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Behold a Pale Ale

Sherwood and I had lunch at LBC yesterday, and we both got their Amarillo APA, which is tasty but like most of their beers seems watery and one-dimensional. Amarillo is a fantastic hop, but in my experience, at least, it needs something else to really shine – just like potatoes don’t taste quite right without salt. At any rate, I went to their website today and was surprised – shocked, really – to see that it took bronze at the State Fair. (In Category 7, no less; I certainly wouldn’t score it well as either an alt or a steam beer.) It definitely cemented my conviction that my “house” APA recipe, now on its fifth revision, is ready for primetime. So, without further ado, the perfect APA.

The grain bill is extremely straightforward – 95% two-row pale, 5% 40L crystal. The crystal is there primarily to keep it from becoming absurdly dry; essentially all of the perceived sweetness comes from the hops. I use a single-infusion mash for an hour at 67°C (153°F).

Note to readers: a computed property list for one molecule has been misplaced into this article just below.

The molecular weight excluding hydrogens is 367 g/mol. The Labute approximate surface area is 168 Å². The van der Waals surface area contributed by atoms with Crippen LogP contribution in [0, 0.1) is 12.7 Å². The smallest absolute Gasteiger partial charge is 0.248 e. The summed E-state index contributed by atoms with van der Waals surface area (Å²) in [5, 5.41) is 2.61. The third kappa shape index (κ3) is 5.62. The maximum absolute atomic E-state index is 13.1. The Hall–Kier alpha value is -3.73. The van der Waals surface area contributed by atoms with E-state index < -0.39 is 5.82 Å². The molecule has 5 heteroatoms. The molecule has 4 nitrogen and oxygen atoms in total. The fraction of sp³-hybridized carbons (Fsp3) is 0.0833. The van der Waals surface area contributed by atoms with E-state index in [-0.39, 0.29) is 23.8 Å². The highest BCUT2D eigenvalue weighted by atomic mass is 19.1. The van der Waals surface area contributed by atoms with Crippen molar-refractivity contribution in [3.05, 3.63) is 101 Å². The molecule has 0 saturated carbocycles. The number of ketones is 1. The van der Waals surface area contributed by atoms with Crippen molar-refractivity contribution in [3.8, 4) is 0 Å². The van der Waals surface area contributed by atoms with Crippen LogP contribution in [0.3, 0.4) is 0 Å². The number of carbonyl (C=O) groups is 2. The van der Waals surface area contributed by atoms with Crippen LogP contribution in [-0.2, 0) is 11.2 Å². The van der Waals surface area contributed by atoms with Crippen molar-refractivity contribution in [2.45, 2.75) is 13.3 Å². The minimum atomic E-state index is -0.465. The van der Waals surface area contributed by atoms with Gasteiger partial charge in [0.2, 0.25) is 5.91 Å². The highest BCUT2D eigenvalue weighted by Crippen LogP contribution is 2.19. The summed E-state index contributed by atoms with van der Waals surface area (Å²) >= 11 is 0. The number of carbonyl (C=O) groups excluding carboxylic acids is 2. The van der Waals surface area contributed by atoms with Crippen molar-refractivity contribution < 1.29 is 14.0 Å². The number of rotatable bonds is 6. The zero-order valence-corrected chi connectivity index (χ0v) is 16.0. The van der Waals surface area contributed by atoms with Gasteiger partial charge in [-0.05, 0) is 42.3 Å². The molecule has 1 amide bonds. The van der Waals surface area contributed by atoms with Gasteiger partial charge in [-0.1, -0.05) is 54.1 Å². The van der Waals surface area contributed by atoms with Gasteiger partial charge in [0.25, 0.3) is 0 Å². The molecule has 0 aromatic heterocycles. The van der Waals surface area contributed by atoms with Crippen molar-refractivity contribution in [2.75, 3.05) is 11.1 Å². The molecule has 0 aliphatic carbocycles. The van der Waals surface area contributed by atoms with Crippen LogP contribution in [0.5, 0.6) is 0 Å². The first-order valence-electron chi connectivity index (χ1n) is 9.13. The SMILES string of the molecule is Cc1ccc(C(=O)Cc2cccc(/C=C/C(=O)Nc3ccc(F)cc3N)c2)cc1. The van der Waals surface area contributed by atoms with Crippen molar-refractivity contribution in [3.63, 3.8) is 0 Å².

Hop-wise, using Centennial for the bittering charge is kind of a big deal. Magnum also works well because it allows the finishing hops to shine, but as the beer gets a little less fresh having that bright citrusy bitterness becomes more important. It’s hopbursted, though, so keep it to around 10 IBU. After that it’s a blend of Amarillo, Simcoe, and Cascade, 4:2:1. The precise ratio of Simcoe and Cascade probably isn’t all that important (and in fact it’s almost as good without Cascade) but you definitely want to keep the Amarillo dominant. I add equal portions at 20, 15, 10, and 5 minutes. At flameout (and later for dry hopping) use a big dose of Amarillo.

Previously, I’ve made this beer with US-05 dry yeast. This last brew session was the first time I tried WYeast 1272 American Ale II, and it’s definitely a winner. It keeps the mouthfeel soft and full, even at 86% apparent attenuation. But it also contributes its own subtle sweetness, helping to round out the back end of the hops’ fruity flavors. Make sure to pitch (the slurry from) an appropriately-sized starter, and ferment around 19°C (66°F). Having only used it once, I don’t know how the 1272 would respond to different temperatures, but in the middle of the road the esters are kept well in check.

Finally, water. Don’t think you can make an exceptional pale ale with your tap water, unless maybe you live in Burton-on-Trent. I have to dilute mine 2:3 with distilled water to get the carbonates under control, then add a fair amount of gypsum. The resulting profile is:

Ca2+: 65 ppm
Mg2+: 13 ppm
Na+: 9 ppm
SO42-: 93 ppm
Cl: 19 ppm
HCO3: 98 ppm

And there you have it.

Behold a Pale Ale recipe

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